What are the advantages of C-corp status? TCJA reduced the Federal rate on C-corp income to 21%, so the C-corp rate is now well below the top individual rate of 37%. Stock in qualifying C-corps held at least 5 years can be eligible for a special gain exclusion under IRC 1202 of up to $10,000,000 per shareholder or 10 times the amount invested in the stock, if more. C-corps are not subject to any restrictions on number or types of owner nor classes of stock, they do not complicate the tax filings of their shareholders, they can generally adopt whatever fiscal year-end they choose, and foreign and institutional investors generally prefer to invest in C-corp stock.
What are the disadvantages of C-corp status? The primary disadvantage of C-corp status is the risk of double taxation. While the potential magnitude of such has decreased significantly over the past 32 years due to tax law changes favorable to C-corp status, the reality is that the combined corporate and personal Federal tax on profit distributed from a C-corp can be 39.8% (including the 3.8% Medicare tax) versus a 29.6% effective maximum rate on S-corp profit distributed to a shareholder who is active in a business which qualifies for the QBI 20% deduction. Tack on potential state income taxes, and the differential is even greater (e.g. 48% C-corp vs 35% S-corp, if you assume a 6% state rate). Also, you cannot pass losses from a C-corp through to its shareholders for use on their personal returns, appreciated property generally cannot be removed from the corporation without triggering the tax gain, and use of the cash method is generally prohibited once average annual revenue exceeds $25,000,000.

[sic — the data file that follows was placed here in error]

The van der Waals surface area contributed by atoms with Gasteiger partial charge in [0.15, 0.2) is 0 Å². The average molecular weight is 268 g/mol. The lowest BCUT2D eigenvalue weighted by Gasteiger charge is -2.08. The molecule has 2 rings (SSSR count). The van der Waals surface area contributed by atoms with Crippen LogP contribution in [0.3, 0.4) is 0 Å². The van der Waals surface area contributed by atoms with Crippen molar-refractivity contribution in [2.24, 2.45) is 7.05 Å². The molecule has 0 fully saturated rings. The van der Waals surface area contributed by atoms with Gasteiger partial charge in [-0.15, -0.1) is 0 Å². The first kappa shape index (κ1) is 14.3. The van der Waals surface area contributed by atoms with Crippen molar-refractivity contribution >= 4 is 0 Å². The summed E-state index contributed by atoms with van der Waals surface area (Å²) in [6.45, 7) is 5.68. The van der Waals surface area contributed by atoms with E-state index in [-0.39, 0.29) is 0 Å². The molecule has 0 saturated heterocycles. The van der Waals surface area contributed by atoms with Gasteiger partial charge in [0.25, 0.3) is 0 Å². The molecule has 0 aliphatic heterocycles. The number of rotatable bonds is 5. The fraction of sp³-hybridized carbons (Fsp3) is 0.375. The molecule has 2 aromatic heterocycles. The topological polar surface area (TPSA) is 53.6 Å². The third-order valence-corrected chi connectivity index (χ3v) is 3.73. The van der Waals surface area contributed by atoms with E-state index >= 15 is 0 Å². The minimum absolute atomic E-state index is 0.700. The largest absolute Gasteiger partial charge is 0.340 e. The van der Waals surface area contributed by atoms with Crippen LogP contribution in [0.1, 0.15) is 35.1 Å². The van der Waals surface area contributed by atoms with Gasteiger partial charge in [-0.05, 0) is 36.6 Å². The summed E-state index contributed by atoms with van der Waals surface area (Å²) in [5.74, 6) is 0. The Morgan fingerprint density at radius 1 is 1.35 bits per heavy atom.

How do the new QBI rules impact choice of entity? Along with cutting the C-corp rate to 21%, Congress threw flow-through entities a bone by including in TCJA a 20% “qualified business income” (QBI) deduction for most flow-through business income, so long as the business is not a “specified service business” and has sufficient W-2 wages paid. This deduction effectively reduces the top individual Federal rate on qualifying income to 29.6%. In many cases, this is enough to swing the equation in favor of flow-through entity status.
How do FICA and SECA tax impact the decision? The combined employer/employee FICA or SECA tax is 15.3% on the first $132,900 of each employee’s salary, 2.9% on the next $67,100, and then 3.8% thereafter. The full amount of business income from Schedule C or a general partnership is subject to this, as is arguably income from an LLC taxed as a partnership. S-corp income and C-corp income, however, is not; so long as the shareholder/employee receives a reasonable level of salary.